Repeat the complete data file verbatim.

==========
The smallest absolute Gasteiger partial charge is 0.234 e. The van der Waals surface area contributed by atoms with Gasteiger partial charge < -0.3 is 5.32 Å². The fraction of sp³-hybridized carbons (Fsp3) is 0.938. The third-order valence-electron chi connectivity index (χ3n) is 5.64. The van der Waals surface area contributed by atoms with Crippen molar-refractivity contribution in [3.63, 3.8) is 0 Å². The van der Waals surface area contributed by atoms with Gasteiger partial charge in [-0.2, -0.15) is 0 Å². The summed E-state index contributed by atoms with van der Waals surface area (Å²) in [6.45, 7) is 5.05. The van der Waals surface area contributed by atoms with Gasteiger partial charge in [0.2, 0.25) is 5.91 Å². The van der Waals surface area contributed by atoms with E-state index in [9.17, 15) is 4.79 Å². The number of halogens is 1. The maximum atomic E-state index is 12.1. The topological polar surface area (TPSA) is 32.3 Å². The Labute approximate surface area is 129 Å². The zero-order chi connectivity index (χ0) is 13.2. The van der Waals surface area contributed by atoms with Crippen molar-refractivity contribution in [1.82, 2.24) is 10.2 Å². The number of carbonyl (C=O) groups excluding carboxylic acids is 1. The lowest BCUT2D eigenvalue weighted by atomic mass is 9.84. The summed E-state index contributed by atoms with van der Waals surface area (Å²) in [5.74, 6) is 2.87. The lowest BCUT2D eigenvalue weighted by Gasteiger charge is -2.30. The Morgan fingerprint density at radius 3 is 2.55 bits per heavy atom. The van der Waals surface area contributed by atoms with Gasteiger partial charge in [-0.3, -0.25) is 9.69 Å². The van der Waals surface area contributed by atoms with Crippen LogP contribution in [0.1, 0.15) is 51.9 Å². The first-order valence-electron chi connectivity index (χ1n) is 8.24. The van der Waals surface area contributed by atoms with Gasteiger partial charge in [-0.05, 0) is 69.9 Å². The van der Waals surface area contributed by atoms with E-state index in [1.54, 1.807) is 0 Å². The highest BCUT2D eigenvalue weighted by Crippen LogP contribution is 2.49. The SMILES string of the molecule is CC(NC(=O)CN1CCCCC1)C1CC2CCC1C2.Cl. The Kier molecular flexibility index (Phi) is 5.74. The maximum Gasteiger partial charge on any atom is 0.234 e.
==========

The smallest absolute Gasteiger partial charge is 0.234 e. The van der Waals surface area contributed by atoms with Gasteiger partial charge < -0.3 is 5.32 Å². The fraction of sp³-hybridized carbons (Fsp3) is 0.938. The third-order valence-electron chi connectivity index (χ3n) is 5.64. The van der Waals surface area contributed by atoms with Crippen molar-refractivity contribution in [3.63, 3.8) is 0 Å². The van der Waals surface area contributed by atoms with Gasteiger partial charge in [-0.2, -0.15) is 0 Å². The summed E-state index contributed by atoms with van der Waals surface area (Å²) in [6.45, 7) is 5.05. The van der Waals surface area contributed by atoms with Gasteiger partial charge in [0.2, 0.25) is 5.91 Å². The van der Waals surface area contributed by atoms with E-state index in [9.17, 15) is 4.79 Å². The number of halogens is 1. The maximum atomic E-state index is 12.1. The topological polar surface area (TPSA) is 32.3 Å². The Labute approximate surface area is 129 Å². The zero-order chi connectivity index (χ0) is 13.2. The van der Waals surface area contributed by atoms with Crippen molar-refractivity contribution in [1.82, 2.24) is 10.2 Å². The number of carbonyl (C=O) groups excluding carboxylic acids is 1. The lowest BCUT2D eigenvalue weighted by atomic mass is 9.84. The summed E-state index contributed by atoms with van der Waals surface area (Å²) in [5.74, 6) is 2.87. The lowest BCUT2D eigenvalue weighted by Gasteiger charge is -2.30. The Morgan fingerprint density at radius 3 is 2.55 bits per heavy atom. The van der Waals surface area contributed by atoms with Gasteiger partial charge in [-0.3, -0.25) is 9.69 Å². The van der Waals surface area contributed by atoms with Crippen LogP contribution in [0.1, 0.15) is 51.9 Å². The first-order valence-electron chi connectivity index (χ1n) is 8.24. The van der Waals surface area contributed by atoms with Gasteiger partial charge in [-0.05, 0) is 69.9 Å². The van der Waals surface area contributed by atoms with E-state index in [1.54, 1.807) is 0 Å². The highest BCUT2D eigenvalue weighted by Crippen LogP contribution is 2.49. The SMILES string of the molecule is CC(NC(=O)CN1CCCCC1)C1CC2CCC1C2.Cl. The Kier molecular flexibility index (Phi) is 5.74. The maximum Gasteiger partial charge on any atom is 0.234 e.